Use this URL to cite or link to this record in EThOS: http://ethos.bl.uk/OrderDetails.do?uin=uk.bl.ethos.589579
Title: Evaluating transglutaminase crosslinked collagen gel systems for hard and soft tissue repair
Author: Yeh, Nai
Awarding Body: Aston University
Current Institution: Aston University
Date of Award: 2013
Availability of Full Text:
Access through EThOS:
Access through Institution:
Abstract:
Tissue Transglutaminase (TG2) and FXIIIa, members of the transglutaminase (TG) family, catalyses a transamidating reaction and form covalent bond between or within proteins. In bone development, both enzymes expressions correlate with the initial of the mineralisation process by osteoblasts and chondrocytes. Exogenous TG2 also promotes maturation of chondrocytes and mineralisation in pre-osteoblasts. To understand the role of endogenous TG2 in osteoblast mineralisation, the TG2 expression was examined during the human osteoblast (HOB) mineralisation. The expression of the endogenous TG2 increased during the mineralisation, yet, its expression was not essential for mineral deposition due to the compensation effect by other members in the TG family. The extracellular transamidating activity of HOBs was found increased during mineralisation and a shift from FXIIIa dominant- to TG2-dominant crosslinking activity was suggested after differentiation. However, the transamidating activity of both TG2 and FXIIIa were not critical for cell mineralisation. On the other hand, Exogenous TG2 was found to enhance wild type HOB and TG2 knockdown HOB mineral deposition. The transamidating activity of TG2 was not required but most likely a close conformation was essential for this enhancement. Results also demonstrated that exogenous TG2 may activate the ß-catenin pathway through LRP5 receptor thus contribute in cell mineralisation. This enhancement could be abolished by addition of ß-catenin inhibitors. Finally, using of TG2 crosslinked collagen gel for bone and cornea repair was evaluated. Crosslinked collagen gel showed promising results in improving HOB mineralisation, human corneal fibroblast (hCF) proliferation and migration. These effects might be resulted from the trapped TG2 within the collagen matrix and the alteration of matrix topography by TG2.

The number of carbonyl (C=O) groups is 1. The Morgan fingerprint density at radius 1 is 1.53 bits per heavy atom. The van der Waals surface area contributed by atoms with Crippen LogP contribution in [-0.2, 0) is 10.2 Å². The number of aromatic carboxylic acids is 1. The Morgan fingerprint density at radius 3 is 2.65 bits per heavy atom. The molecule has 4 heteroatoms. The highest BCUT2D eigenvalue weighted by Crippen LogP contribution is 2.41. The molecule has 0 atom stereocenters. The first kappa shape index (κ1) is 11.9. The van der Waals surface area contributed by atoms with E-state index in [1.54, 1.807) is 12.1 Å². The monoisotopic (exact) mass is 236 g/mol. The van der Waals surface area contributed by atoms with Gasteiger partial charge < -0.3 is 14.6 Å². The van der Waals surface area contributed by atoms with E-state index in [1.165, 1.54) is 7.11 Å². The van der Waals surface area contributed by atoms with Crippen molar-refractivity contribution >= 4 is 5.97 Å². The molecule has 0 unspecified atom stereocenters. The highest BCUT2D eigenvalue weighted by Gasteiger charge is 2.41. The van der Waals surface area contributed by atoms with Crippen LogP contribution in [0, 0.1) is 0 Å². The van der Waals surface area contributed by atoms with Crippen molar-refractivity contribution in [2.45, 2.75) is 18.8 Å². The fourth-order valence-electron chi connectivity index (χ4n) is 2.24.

Supervisor: Not available Sponsor: Not available
Qualification Name: Thesis (Ph.D.) Qualification Level: Doctoral
EThOS ID: uk.bl.ethos.589579  DOI: Not available
Share: